The Door in the Floor


Little Ruth hears a sound in the house and immediately goes to wake her father up. “What kind of sound?” he asks. “A sound like someone trying not to make a sound.” Daddy picks up a pen and a piece of paper and jots it down. That’s a writer for you. Standing back and observing, listening for le mot juste, picking up on the specific details that make a story come alive. Ted Cole is great at telling stories, not so good at living them, as tends to be the case with writers.

Ted (Jeff Bridges), his wife Marion (Kim Basinger) and their daughter Ruth (Elle Fanning) are spending the summer in their East Hampton beach house together, but they’re not really “together”. Life hasn’t been the same for the Coles since their teenage sons died in a car accident. Marion crawls into herself while Ted loses himself into booze, writing and squid-ink drawings of vaginas, leaving Ruth to play with framed pictures of the dead boys. Enters Eddie O’Hare (Jon Foster), a high school student who comes to work as Ted’s assistant. Eddie wants to become a writer like Ted, but his attention soon turns to Marion. Somehow he manages to bring her out of her shell, and out of her clothes…

“The Door in the Floor” is adapted from John Irving’s “A Widow for One Year”, most precisely the first third of the epic novel. It explores some of Irving’s favorite themes: fatherhood, infidelity, loss, the writer’s life… It’s kind of like The World According to Garp, minus the rampant quirkiness.

Then again, Jeff Bridges does bring his share of quirks to the role of Ted. Scruffy, laidback, prone to walk around bare-assed or in a muu-muu, always a drink in hand… He’s almost like the Dude if he managed to write successful children’s books. It’s a wonderful character and a wonderful, endlessly enjoyable performance. Ted can be selfish and careless, but he remains sympathetic. There’s also a killer third-act scene in which he tells the story of how his sons died that makes us feel even more for him.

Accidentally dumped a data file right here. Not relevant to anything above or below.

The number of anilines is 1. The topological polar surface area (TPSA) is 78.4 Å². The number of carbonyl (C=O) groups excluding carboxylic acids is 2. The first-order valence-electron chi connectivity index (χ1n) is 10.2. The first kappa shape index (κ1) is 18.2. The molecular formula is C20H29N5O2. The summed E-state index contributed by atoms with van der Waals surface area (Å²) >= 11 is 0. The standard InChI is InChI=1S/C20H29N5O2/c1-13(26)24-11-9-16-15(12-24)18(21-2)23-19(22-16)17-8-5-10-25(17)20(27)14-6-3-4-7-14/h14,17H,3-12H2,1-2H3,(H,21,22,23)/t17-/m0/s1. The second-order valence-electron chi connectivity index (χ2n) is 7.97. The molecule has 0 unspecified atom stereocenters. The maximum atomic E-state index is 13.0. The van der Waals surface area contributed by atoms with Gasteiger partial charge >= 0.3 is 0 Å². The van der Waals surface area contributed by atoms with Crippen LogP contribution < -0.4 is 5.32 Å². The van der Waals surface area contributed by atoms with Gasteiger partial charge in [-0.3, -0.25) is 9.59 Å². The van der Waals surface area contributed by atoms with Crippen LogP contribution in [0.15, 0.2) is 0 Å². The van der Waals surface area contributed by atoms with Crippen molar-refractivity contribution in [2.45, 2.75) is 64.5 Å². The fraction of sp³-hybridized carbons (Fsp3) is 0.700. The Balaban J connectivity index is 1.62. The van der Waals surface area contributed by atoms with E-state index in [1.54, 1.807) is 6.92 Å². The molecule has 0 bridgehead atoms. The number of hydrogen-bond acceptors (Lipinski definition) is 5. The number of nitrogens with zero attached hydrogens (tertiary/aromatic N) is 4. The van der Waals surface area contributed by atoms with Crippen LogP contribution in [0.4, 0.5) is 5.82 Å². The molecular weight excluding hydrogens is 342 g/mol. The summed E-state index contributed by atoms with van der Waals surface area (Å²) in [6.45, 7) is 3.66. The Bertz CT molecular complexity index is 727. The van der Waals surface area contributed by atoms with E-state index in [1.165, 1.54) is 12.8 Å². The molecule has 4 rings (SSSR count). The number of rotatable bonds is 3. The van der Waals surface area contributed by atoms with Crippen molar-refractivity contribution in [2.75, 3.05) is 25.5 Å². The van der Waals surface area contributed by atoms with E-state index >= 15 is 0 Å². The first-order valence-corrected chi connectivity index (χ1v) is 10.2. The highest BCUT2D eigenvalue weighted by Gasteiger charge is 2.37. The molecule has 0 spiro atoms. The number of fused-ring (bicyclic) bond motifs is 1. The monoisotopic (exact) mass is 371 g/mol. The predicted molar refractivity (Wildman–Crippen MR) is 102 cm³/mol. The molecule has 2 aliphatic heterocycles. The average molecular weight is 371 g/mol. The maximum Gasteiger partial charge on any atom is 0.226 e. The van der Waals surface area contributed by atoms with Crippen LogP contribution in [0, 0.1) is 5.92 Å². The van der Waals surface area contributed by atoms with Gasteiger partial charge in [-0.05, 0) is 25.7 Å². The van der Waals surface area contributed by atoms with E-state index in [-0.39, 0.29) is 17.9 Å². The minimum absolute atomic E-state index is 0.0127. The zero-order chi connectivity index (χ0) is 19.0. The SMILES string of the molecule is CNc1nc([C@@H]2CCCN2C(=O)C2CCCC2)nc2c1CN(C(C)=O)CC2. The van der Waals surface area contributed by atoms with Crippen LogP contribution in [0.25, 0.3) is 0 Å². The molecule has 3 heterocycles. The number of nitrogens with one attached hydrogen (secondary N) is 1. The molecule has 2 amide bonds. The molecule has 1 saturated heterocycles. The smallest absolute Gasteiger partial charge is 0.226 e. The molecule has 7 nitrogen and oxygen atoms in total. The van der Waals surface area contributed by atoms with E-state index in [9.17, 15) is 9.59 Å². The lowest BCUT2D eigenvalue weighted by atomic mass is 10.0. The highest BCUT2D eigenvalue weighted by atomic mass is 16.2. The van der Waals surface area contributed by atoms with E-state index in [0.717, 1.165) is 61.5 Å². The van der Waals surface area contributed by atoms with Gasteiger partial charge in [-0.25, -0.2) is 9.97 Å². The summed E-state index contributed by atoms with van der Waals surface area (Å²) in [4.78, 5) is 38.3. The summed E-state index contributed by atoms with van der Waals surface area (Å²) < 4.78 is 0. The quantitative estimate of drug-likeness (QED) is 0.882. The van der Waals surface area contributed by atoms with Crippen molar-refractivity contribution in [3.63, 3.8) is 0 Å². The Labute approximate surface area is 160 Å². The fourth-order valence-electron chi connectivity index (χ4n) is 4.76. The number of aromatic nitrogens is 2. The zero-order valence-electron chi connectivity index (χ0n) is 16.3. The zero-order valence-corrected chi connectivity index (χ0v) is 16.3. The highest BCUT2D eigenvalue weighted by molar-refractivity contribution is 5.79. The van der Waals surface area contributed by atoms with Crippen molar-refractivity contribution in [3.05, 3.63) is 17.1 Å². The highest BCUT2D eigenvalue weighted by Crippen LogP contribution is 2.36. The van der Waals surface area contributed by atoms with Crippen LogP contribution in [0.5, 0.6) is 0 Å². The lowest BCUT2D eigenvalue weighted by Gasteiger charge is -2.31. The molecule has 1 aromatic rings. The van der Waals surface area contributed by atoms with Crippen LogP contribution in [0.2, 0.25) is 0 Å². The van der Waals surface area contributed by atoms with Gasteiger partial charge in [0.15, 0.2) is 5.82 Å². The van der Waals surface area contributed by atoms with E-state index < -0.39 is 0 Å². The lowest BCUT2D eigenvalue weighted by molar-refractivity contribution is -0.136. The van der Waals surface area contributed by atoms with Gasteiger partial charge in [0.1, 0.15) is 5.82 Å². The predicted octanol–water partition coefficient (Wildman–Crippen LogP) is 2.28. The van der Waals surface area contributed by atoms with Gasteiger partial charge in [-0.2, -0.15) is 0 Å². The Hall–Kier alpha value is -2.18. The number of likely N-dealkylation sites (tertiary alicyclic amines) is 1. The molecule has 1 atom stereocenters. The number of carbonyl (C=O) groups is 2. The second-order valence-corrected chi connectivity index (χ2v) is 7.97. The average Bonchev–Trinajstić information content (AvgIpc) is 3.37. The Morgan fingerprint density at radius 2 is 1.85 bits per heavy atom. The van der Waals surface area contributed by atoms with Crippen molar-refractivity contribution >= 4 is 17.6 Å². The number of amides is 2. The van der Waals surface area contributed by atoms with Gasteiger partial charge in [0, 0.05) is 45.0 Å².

Unfortunately, the rest of the cast isn’t nearly as compelling. Kim Basinger spends the whole film either looking vaguely sad and staring off into the distance or naked and getting humped by a 16 year old. She’s quite the MILF, but she’s kind of a blank. She never makes us understand how or why her character goes from passive grief to wanton lust. It doesn’t help that Jon Foster is adequate at best; he’s in every other scene yet he barely makes an impression. You get that he’s a horny teenager, and that’s about that.

Writer-director Tod Williams is faithful to the spirit and tone of Irving’s writing, if not to the all the complexities of the characters. This is an elegant production, with that Oscary, literary adaptation, “prestige picture” feel. The pieces are there for a great adult Hollywood drama; cast more resourceful actors as the widow and her young lover and you’d really have something here. As is, I’d still mildly recommend “The Door in the Floor” if only for the way Jeff Bridges brilliantly juggles the comedic and tragic aspects of the material. Too bad the film as a whole is a mixed bag.